Abstract Chiral amines are valuable intermediates for the pharmaceutical industry, with up to 40% of current pharmaceuticals containing an amine functionality. However, their syntheses by conventional chemical methods often suffer from a number of key drawbacks. Transaminases (TAms) are pyridoxal phosphate (PLP) dependent enzymes capable of transferring an amine group to a prochiral ketone, offering a green and economically viable alternative to chiral amine production. Despite some high profile successes, TAms suffer from limited substrate scope and the ability to function under challenging conditions often required in reaction processes. Mining of untapped, extremophilic environments represents a viable approach in the search for novel enzymes. We report the cloning and expression of an (S)-selective ?-TAm from a Halomonas sp. (Ad2-TAm), isolated from an extreme hypersaline environment formed during the Triassic period (circa 220 mya). Ad2-TAm exhibits an ability to convert a range of structurally diverse aldehyde and ketone substrates, with no decrease in conversion up to 1.5?M (8.8%) NaCl. The enzyme is also tolerant to the presence of organic cosolvents up to 30% and accepts a range of amino donors. These characteristics make Ad2-TAm a promising candidate for industrial applications, whilst also highlighting the value of extreme environments as a source of novel enzymes for the pharmaceutical industry as a whole.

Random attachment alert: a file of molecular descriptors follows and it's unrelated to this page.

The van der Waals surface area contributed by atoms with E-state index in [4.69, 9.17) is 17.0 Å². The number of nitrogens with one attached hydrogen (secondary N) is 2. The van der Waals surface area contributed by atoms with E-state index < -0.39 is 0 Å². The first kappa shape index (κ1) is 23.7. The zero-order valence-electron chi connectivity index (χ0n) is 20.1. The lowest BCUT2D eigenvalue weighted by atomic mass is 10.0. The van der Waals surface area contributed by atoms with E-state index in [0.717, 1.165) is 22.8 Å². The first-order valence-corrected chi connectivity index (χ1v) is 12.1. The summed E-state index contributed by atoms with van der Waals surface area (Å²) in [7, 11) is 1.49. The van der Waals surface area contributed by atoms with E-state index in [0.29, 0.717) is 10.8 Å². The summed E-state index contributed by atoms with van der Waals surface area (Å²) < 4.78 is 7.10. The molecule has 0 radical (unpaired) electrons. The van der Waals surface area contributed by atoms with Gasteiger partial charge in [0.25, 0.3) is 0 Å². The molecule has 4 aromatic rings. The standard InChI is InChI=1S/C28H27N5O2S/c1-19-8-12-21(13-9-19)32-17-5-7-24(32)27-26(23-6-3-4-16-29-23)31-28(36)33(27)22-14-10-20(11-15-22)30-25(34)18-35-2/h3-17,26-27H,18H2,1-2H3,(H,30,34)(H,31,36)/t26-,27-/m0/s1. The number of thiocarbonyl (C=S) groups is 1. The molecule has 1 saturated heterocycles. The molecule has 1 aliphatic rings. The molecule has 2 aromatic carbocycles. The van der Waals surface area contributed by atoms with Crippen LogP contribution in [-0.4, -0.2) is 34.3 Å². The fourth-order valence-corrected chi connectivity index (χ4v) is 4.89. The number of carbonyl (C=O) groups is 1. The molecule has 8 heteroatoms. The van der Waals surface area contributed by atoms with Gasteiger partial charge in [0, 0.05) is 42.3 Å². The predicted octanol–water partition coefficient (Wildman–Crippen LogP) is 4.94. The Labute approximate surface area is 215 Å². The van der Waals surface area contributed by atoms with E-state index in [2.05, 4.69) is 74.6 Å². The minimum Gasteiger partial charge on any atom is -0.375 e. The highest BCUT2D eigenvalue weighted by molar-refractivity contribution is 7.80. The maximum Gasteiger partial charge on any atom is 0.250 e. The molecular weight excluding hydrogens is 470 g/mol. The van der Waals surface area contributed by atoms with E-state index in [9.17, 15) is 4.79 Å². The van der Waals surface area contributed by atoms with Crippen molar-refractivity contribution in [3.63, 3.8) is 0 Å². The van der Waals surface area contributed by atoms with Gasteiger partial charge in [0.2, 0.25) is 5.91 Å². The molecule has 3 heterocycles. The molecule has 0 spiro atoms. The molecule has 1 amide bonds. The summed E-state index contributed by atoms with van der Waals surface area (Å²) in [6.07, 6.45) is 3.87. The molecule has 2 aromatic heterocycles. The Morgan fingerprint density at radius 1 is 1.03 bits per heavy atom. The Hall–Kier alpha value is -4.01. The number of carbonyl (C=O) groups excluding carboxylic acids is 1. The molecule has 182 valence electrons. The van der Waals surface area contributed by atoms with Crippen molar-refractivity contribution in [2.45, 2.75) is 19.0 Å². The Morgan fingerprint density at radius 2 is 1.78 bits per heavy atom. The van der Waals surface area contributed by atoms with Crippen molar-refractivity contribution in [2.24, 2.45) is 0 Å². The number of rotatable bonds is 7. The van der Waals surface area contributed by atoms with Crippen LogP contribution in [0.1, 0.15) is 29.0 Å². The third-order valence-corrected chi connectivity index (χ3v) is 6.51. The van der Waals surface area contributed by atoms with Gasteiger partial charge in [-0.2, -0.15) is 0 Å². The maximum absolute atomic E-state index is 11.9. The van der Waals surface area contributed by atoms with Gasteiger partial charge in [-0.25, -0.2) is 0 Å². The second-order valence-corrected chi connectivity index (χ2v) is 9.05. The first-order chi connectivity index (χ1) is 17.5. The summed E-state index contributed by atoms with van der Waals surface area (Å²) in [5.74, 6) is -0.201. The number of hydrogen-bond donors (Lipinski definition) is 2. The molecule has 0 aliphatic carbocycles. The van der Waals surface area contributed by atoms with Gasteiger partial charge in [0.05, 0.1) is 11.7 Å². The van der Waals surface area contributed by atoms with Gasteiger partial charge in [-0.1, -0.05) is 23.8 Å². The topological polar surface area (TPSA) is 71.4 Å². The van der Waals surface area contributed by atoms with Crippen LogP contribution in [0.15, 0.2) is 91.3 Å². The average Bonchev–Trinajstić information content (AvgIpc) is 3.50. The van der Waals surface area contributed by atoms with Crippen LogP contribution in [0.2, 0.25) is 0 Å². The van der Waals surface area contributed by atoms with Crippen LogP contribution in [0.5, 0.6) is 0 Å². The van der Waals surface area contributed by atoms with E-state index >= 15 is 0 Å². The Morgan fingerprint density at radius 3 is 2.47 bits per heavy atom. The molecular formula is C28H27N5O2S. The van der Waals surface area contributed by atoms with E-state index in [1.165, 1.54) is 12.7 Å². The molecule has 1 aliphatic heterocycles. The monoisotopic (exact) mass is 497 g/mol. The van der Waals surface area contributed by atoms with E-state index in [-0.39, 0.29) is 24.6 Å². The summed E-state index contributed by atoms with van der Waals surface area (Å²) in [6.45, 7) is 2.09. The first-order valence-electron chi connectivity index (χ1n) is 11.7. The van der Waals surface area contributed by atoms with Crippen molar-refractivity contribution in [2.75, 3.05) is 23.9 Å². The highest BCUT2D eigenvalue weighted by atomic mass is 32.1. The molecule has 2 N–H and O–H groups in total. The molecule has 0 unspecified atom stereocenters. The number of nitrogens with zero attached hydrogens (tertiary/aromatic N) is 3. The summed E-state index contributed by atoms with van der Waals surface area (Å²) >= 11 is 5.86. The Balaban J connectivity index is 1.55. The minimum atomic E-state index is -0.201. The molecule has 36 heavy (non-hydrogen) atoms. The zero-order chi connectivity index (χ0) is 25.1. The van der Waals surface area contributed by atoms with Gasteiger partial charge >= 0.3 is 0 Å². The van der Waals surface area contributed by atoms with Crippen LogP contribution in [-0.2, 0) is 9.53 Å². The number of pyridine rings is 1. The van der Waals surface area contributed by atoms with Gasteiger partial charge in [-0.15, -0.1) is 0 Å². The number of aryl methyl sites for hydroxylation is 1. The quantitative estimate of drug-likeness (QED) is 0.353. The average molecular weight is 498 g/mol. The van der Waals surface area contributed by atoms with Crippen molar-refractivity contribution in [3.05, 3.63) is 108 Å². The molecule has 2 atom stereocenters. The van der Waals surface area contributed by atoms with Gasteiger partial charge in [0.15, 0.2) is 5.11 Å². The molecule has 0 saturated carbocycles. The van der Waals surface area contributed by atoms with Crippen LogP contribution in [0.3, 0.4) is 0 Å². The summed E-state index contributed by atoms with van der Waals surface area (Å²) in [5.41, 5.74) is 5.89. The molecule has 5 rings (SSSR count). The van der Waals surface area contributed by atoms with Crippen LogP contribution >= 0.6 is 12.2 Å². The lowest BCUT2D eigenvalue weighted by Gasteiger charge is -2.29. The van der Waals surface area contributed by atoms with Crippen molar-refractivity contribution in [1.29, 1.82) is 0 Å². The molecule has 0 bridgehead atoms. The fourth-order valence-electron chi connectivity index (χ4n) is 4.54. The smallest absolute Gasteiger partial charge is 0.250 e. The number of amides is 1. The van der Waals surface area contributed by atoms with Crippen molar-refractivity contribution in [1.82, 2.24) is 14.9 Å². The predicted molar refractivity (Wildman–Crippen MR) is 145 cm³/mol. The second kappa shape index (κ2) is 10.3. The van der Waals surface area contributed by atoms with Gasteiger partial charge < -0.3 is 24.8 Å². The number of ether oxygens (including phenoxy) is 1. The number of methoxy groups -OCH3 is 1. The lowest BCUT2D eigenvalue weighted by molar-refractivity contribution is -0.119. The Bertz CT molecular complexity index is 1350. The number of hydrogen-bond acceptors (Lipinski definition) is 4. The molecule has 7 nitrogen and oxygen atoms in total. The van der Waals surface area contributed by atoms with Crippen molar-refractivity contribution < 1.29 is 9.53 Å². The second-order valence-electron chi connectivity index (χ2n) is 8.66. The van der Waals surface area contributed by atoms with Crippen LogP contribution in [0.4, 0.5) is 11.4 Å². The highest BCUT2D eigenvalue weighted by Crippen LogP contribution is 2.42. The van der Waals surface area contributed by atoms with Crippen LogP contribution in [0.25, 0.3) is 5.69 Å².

- Chiral amine
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